[The Valar] are as we should say angelic powers, whose function is to exercise delegated authority in their spheres (of rule and government, not creation, making, or re-making)

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It appears as if certain Valar can shape (as Aulë did with dwarves and Yavanna with ents) or reshape (as Melkor/Morgoth did when transforming elves into orcs and ents into trolls) the corporeal forms of living beings.

This power alone is probably akin to shaping non-living things like mountains, by the way.

However, supplying living beings with actual sentience (which would have to be included in true creation of life) required the Flame Imperishable, which resided within Eru Ilúvatar himself, and was hence out of reach for any Vala, although Melkor sought the void for it, for a time.

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The Valar could endue things with life, but not independent minds. They could also shape new things out of erma (prime matter) that Eru had created.

The Valar had power to endue things that they designed with corporeal life; but they could not make things with independent minds or spirits: sc. they could not make things of equal order, but only ones of lower order. In ultimate truth they did not in fact “make” even corporeal life, which proceeded from Eru. But they had assisted in the general design of Eä, and severally, in different degrees and modes, in the production from the erma (or prime substance) of things of many kinds. The idea of life and growth came from Eru, but the Valar, under Him, devised the shapes and forms of living things. When Eru gave being to this design, in general and particular, and it became Eä, unfolding in Time, He set in motion life and growth, or those processes which would in time lead to this. But when he permitted the Valar to descend into Time, to carry out in Eä (or reality) the things that they had designed in thought, then viewed in Time they appeared to make things which were alive. Indeed it is held that being themselves in Time they experienced the making as a new thing, differing in this experience little, save in degree of power and art, from the makers or artists among the Incarnate. Neither they nor the Incarnate could make things utterly new; they could not “create” after the manner of Eru, but could only make things out of what already existed, the erma, or its later variations and combinations.
The Nature of Middle-earth - "The Powers of the Valar"

As far as the difference between Morgoth and the the other Valar, it seems that due to Morgoth's various flaws, everything he made would feel like an imperfect imitation of other things, and would be completely tied to his will.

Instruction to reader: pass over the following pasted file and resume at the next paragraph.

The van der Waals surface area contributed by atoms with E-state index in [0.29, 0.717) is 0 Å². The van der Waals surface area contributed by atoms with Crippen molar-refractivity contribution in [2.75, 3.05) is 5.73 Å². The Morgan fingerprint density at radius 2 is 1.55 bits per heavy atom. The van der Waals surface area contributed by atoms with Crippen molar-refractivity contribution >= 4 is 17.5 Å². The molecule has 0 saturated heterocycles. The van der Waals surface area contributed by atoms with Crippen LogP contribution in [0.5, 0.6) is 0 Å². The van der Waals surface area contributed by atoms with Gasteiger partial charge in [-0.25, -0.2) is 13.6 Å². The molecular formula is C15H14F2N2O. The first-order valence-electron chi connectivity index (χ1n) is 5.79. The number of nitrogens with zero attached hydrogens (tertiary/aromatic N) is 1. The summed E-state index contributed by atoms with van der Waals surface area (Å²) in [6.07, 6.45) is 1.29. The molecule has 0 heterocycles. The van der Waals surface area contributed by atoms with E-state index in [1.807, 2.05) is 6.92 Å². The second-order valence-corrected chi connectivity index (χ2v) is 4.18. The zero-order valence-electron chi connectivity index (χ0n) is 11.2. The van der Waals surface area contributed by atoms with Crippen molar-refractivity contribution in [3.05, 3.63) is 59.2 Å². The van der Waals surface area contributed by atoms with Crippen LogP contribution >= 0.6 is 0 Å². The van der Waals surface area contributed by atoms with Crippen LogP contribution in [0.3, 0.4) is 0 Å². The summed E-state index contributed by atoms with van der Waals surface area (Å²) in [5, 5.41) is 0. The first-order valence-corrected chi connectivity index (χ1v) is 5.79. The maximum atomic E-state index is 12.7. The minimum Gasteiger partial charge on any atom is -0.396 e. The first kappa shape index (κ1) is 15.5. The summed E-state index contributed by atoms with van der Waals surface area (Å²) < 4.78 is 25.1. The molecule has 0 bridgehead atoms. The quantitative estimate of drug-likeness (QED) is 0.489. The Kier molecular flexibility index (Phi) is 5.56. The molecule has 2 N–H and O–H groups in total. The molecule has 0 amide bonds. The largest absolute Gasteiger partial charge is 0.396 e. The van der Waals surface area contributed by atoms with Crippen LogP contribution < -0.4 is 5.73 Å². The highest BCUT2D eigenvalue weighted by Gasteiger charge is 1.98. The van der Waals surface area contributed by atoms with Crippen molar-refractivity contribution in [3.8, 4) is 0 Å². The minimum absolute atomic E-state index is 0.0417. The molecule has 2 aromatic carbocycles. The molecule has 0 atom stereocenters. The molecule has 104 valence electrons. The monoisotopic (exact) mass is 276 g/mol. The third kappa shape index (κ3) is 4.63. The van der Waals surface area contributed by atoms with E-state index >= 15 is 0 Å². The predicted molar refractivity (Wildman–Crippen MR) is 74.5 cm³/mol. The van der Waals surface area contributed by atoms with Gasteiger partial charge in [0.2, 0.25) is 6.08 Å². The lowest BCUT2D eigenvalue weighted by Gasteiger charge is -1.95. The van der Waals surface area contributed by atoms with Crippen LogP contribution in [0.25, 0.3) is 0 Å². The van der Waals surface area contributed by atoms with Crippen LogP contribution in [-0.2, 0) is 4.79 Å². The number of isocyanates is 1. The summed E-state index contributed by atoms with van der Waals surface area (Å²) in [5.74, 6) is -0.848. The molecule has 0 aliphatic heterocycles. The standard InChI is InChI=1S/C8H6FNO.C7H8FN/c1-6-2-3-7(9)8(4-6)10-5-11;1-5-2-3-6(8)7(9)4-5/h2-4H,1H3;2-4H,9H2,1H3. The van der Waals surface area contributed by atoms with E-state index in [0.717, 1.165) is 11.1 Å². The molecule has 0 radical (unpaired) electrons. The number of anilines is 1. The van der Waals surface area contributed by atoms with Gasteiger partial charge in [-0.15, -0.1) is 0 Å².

It is said that of the Valar Manwë had the greatest knowledge, so that no lore or arts of any of the others were to him a mystery; but that he had less desire to make things of his own, great or small; and under the cares of the Kingship of Arda the desire ceased, for his mind and heart were given rather to healing and restoration. The harms and evils of Melcor were to him the greatest grief, and he ever sought to redress them or turn them to good.

Melcor on the other hand desired even with passion to make things of his own, being restless and unsatisfied with all that he did, were it lawful or unlawful. Within Eä he had small love for anything that had been, desiring always new things and strange. He would ever be altering what he had made, and would meddle with the works of the other Valar, changing them, if he could, or destroying them in wrath if he could not. Though his mind was swift and piercing, so that, if he would, he might have surpassed all his brethren in knowledge and understanding of Eä and all that is therein, he was impatient and overweening (believing his powers of mind greater than they were). Too quickly he assumed that he had grasped all the nature of a thing, or all the causes of an event; and his plans and works often went amiss for that reason. But he learned no wisdom from this, and charged his failures ever upon the malice of the Valar, or the jealousy of Eru.

Since he had no love even for the things that he had himself made, he came at length to reck not at all how things had come into being, considering neither their natures nor their purposes. Thus he desired only to possess things, to dominate them, denying to all minds any freedom outside his own will, and to other creatures any value save as they served his own plans. Thus it was seen in Arda that the things made or designed by Melcor were never “new” (though at first he strove to make them so) but were imitations or mockeries of works of others.
The Nature of Middle-earth - "The Powers of the Valar"